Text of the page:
Justine Henin has spent a professional lifetime contradicting those who believe that only muscle and power can win the day in modern tennis. Yesterday the world No 1 sprang her biggest and final surprise when she announced her retirement. "This is a definitive decision," the 25-year-old Belgian said. "Those who know me know it is serious."
Although Henin had made a comparatively poor start to the year, her decision is a huge shock and a major blow to a sport which has now lost three of its biggest names since the start of last year following the retirements of Kim Clijsters and Martina Hingis.
Ever since Henin took more than a year to recover from a virus that laid her low in 2004, health issues have been a concern. She has cut down on her schedule in recent years but only last week was complaining of fatigue after what proved to be her final match, a defeat to Dinara Safina in Berlin.
"At the end of that match [retirement] all of a sudden was there as something evident," she said at a news conference in Belgium yesterday. "I decided to stop fooling myself and accept it."
In an age dominated by strength rather than finesse, Henin has been an unlikely champion. At 5ft 5in and nine stone, she is tiny in comparison with many of her rivals. However, giving so much away physically has meant that she has had to train harder, which put its own strains on her body. Nevertheless, she could also hit the ball with remarkable power and John McEnroe once described her one-handed backhand as the best shot in tennis. She was outstanding on clay but had the game to win on all surfaces.
Henin had dominated the women's game for the last two years, but the first signs that all was not well came in January at the Australian Open, when she won only four games in losing to Maria Sharapova in the quarter-finals. An even heavier defeat followed in Miami, where she won just two games against Serena Williams.
"I thought long about this," Henin said. "I started thinking about it late last year. I was at the end of the road. I leave with my head held high."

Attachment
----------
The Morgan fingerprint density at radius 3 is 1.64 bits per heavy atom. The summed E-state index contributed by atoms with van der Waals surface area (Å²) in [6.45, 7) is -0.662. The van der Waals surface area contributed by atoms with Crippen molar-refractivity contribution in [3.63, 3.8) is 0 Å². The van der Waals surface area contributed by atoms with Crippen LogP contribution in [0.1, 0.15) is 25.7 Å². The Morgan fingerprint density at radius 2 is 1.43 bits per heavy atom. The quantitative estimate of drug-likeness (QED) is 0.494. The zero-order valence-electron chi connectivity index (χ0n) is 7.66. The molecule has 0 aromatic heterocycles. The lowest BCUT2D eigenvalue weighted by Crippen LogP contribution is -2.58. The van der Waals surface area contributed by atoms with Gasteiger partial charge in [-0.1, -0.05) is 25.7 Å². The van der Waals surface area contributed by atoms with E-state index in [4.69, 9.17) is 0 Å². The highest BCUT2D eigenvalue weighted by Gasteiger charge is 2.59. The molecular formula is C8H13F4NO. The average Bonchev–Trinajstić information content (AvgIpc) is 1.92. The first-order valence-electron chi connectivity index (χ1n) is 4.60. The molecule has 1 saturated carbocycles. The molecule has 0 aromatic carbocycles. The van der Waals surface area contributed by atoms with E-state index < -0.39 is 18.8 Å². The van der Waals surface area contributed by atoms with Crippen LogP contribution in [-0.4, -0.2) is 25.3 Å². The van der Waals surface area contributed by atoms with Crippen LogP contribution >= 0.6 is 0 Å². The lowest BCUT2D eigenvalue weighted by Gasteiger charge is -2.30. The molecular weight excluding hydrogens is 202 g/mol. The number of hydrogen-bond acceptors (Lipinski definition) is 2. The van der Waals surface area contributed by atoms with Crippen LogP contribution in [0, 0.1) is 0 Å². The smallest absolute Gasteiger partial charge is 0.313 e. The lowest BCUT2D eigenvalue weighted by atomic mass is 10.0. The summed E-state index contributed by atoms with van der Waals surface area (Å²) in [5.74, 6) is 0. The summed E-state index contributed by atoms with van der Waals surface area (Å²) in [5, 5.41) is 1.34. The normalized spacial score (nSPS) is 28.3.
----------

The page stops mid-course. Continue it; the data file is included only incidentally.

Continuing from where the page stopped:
Henin won four French Opens, two US Opens, one Australian Open and Olympic gold. Wimbledon was the only jewel missing from her crown, though she twice reached the final. The Belgian's domination was never as great as in the last seven months of last year. She won the French Open without dropping a set and after losing to Marion Bartoli in the Wimbledon semi-finals in one of the shocks of the year went on an extraordinary unbeaten run. She won her last 25 matches, claiming the US Open and season-ending Sony Ericsson WTA Championships along the way.
Her retirement comes at a time when she has found more peace in her private life than for many a year. After the breakdown two winters ago of her four-year marriage to Pierre-Yves Hardenne, she started to rebuild her relationship with her father and other male relatives, having had no contact with them for several years. It was fitting that her last title, in February, was won in Antwerp in front of a home crowd and, for the first time since the break with her family, in front of her father.
The Henin statistics
Turned Pro: 1999
11 Grand Slam finals, 7 Victories, 4 Defeats
French Open Champion: 2003, 2005, 2006, 2007
US Open Champion: 2003, 2007. Runner-up 2006
Australian Open Champion: 2004. Runner-up 2006
Wimbledon: Runner-up 2001, 2006
Nearly $20m (£10.3m) earnings in WTA career.
Spent 116 weeks in total as World No 1 – her current ranking.Reuse content